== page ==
All too soon the high is gone and we must start again. Looking for our next tweak, our next idea. Searching for our next creation high. Won’t you join us? We might even let you look behind the curtain.

 

 

Laughter, Creativity, and Data to Prove What You Guessed

Here’s another Friday video offering. I admit that when I saw the title Boost Creativity with Humor, featuring this video by Stanford business school prof Jennifer Aaker, I was expecting funny. The Disney World story it opens with made me chuckle, but the video itself isn’t. But if you want studies to show that funny is good for creativity, health, and, well, humans … this is it. It has nice details.

Just in case you need to prove it.

In case you want to see the original, it’s at How to Use Humor to Boost Creativity on the Stanford Graduate School of Business website.

Screen time helps build next generation of techies

What makes a kid a future entrepreneur or tech wizard? Of course that’s an impossible question, with a million answers and no consensus. And I’m not claiming any expertise beyond a lifetime as a tech entrepreneur and concerned parent (father of several successful entrepreneurs and tech wizards). kids-computers-flickrcc-donnie-ray-rones

But I do say that easy access to keyboards, computers and the right kind of video/online/tablet games are steps in the right direction. And good for kids.

Do you have kids in your house? Do you regulate their screen time?

I’d like you to take a second look at kids and computers. Not all screen time is the same thing. And I’m pretty sure the right kind of screen activities can be good for kids. I’m not suggesting that unlimited access to mobile devices, living on the smart phone, is good for anybody. But some kinds of games, and screen time connected to keyboards can be really good.

Not that all parents want their kids to be entrepreneurs or techies — nor should they. But some do, and for any kid in 2015, a comfortable relationship with technology is a good thing. High tech is not going away.

I draw from my experience first:

  • My brother and I grew up in the 1950s with strategy games. Sure, we played football, baseball and basket ball first. But we also spent hours with strategy board games moving pieces of cardboard over a map. We learned how to optimize results within a framework of set rules while playing, and it was good for us.
  • I argued with my son’s fourth-grade teacher back in the 1980s about his bad handwriting. She worried about it; I didn’t. Even back then I knew they needed keyboarding skills, not handwriting. Fast forward to today, and wow, I was so right.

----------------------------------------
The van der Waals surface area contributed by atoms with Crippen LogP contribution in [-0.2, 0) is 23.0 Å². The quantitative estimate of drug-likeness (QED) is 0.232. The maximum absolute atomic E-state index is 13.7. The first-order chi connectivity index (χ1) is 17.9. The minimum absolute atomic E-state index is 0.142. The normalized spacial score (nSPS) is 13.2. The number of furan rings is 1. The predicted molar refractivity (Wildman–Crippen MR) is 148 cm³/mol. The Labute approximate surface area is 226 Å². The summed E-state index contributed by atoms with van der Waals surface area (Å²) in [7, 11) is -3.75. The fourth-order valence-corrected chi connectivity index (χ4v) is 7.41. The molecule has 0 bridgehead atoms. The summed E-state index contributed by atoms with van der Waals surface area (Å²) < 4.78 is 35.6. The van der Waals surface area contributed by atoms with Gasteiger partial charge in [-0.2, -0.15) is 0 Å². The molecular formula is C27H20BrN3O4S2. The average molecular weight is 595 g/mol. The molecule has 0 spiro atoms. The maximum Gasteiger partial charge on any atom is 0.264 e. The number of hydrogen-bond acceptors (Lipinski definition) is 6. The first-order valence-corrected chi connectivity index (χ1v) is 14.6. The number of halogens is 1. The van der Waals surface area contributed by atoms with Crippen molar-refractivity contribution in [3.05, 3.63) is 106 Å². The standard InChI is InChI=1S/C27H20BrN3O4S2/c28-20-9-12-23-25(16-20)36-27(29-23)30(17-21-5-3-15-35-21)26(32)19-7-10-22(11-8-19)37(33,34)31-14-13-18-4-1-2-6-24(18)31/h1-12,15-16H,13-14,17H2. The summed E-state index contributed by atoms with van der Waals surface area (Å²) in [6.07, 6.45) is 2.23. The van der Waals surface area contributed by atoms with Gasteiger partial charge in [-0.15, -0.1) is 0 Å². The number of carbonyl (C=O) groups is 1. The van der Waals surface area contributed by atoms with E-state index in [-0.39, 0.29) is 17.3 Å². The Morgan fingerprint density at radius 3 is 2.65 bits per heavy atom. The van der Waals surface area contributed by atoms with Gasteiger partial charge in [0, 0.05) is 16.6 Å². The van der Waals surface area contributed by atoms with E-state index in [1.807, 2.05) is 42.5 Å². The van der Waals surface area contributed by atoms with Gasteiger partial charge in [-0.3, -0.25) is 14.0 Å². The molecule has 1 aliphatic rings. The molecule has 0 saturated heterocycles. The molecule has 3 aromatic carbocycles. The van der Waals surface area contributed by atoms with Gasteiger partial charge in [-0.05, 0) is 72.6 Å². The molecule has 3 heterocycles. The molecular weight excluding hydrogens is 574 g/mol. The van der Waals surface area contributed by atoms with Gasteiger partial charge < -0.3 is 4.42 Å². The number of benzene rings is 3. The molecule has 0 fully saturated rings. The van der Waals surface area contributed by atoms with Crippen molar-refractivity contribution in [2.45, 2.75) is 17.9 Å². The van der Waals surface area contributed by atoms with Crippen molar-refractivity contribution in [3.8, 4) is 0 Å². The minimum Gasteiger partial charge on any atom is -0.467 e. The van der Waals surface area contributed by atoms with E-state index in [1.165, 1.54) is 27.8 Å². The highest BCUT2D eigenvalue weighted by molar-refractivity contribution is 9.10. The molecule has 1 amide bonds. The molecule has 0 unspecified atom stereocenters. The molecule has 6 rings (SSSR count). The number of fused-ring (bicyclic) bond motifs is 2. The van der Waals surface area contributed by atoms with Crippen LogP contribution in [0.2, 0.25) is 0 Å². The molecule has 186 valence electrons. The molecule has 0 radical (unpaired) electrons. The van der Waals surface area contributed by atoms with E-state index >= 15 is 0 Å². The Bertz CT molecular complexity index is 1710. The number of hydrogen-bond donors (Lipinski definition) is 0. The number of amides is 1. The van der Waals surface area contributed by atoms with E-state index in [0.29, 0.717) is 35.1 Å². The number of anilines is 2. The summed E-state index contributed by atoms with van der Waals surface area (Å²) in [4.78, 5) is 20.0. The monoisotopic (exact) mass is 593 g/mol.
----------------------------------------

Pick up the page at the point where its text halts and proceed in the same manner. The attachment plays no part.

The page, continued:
• My five kids grew up with computers and some computer games. They’re now ages 28 to 40, and all in high tech. I treasure the hours I spent playing computer strategy games with one or the other (and so, they tell me, do they). With Warcraft and Age of Empires (real-time strategy games) they learned how economic resources trump military power. With Diablo and Dark Crystal they solved puzzles and planned ahead. And these games were collaborative, the opposite of isolating.

Aside from my experience, there is research. The American Psychological Association reviewed research on video games for an article in the February 2014 issue of its journal Monitor on Psychology. They found:

  • “While one widely held view maintains that playing video games is intellectually lazy, such play actually may strengthen a range of cognitive skills such as spatial navigation, reasoning, memory and perception, according to several studies.”
  • “Playing video games may also help children develop problem- solving skills, the authors said. The more adolescents reported playing strategic video games, such as role- playing games, the more they improved in problem solving and school grades the following year, according to a long-term study published in 2013.”

Last weekend I watched grandkids aged 7, 8 and 9 spend a couple of hours together, collaboratively, solving puzzles involved in a Lego-based game getting Lego-character super heroes through mazes and over obstacles. It reminded me of the real-time strategy and role-playing games of 20 years ago. It was good for them.

And then there’s Minecraft, in which kids create new worlds of structures and adventures using virtual block landscapes, managing resources and building virtual things. There are lots of other examples of good computer games, including some in which kids program robots, solving puzzles with programming sequence. Or consider Scratch, the programming language MIT developed for kids to play with.

So, yes, I agree with all of you generation X and millennial parents that you need to limit screen time in general, and particularly those mobile devices that end up replacing real life with non-stop txt messages, or endless cartoons and such. But don’t treat all screen time as the same. Differentiate between screen time with keyboards, programming and programming-like games, strategy and adventure games, and other potentially educational computing experiences.

Some “screen time” is good for these kids in my opinion. And whether or not it encourages them to be future entrepreneurs, if it helps them develop the right kind of familiarity with technology, it can’t be that bad.

(Note: this is an only slight modification of  my latest column for the Eugene Register Guard, my local newspaper in Eugene, Oregon.) (Illustration: thanks to Donnie Rae, Flickr, creative commons)

This 2015 Trends Piece Could Set a Trend Itself

Delightful serendipity: this gorgeous work, The Future 100: Trends and Change to Watch in 2015, 110 beautiful pages on trends for the future, is also in itself a new way to do things. Global ad agency J Walter Thompson delivers it, for free, via Slideshare.com (the illustration here is just one of the 110 pages):